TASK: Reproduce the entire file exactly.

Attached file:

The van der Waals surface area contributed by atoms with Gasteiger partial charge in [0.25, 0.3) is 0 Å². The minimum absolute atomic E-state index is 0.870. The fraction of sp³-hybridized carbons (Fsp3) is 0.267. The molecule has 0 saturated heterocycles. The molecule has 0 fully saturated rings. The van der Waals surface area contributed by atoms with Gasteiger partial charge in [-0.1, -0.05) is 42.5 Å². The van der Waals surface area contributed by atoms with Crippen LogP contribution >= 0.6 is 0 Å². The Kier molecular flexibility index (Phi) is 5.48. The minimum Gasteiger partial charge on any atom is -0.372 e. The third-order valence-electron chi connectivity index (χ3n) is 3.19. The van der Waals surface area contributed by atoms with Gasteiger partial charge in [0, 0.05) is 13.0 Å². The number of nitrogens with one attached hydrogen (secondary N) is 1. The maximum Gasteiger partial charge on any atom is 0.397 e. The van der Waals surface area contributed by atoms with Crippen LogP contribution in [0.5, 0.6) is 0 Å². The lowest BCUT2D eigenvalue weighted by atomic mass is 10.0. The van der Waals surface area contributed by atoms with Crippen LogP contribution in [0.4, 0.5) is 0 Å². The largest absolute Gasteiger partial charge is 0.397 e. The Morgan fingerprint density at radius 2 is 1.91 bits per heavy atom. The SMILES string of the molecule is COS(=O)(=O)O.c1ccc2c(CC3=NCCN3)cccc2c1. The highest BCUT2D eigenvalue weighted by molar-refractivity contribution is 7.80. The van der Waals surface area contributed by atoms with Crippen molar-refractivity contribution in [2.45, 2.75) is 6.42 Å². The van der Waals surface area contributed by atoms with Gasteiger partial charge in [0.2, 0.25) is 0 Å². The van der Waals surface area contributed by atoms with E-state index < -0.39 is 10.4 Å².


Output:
The van der Waals surface area contributed by atoms with Gasteiger partial charge in [0.25, 0.3) is 0 Å². The minimum absolute atomic E-state index is 0.870. The fraction of sp³-hybridized carbons (Fsp3) is 0.267. The molecule has 0 saturated heterocycles. The molecule has 0 fully saturated rings. The van der Waals surface area contributed by atoms with Gasteiger partial charge in [-0.1, -0.05) is 42.5 Å². The van der Waals surface area contributed by atoms with Crippen LogP contribution >= 0.6 is 0 Å². The Kier molecular flexibility index (Phi) is 5.48. The minimum Gasteiger partial charge on any atom is -0.372 e. The third-order valence-electron chi connectivity index (χ3n) is 3.19. The van der Waals surface area contributed by atoms with Gasteiger partial charge in [0, 0.05) is 13.0 Å². The number of nitrogens with one attached hydrogen (secondary N) is 1. The maximum Gasteiger partial charge on any atom is 0.397 e. The van der Waals surface area contributed by atoms with Crippen LogP contribution in [0.5, 0.6) is 0 Å². The lowest BCUT2D eigenvalue weighted by atomic mass is 10.0. The van der Waals surface area contributed by atoms with Crippen LogP contribution in [0.4, 0.5) is 0 Å². The largest absolute Gasteiger partial charge is 0.397 e. The Morgan fingerprint density at radius 2 is 1.91 bits per heavy atom. The SMILES string of the molecule is COS(=O)(=O)O.c1ccc2c(CC3=NCCN3)cccc2c1. The highest BCUT2D eigenvalue weighted by molar-refractivity contribution is 7.80. The van der Waals surface area contributed by atoms with Crippen molar-refractivity contribution in [2.45, 2.75) is 6.42 Å². The van der Waals surface area contributed by atoms with Gasteiger partial charge in [0.2, 0.25) is 0 Å². The van der Waals surface area contributed by atoms with E-state index < -0.39 is 10.4 Å².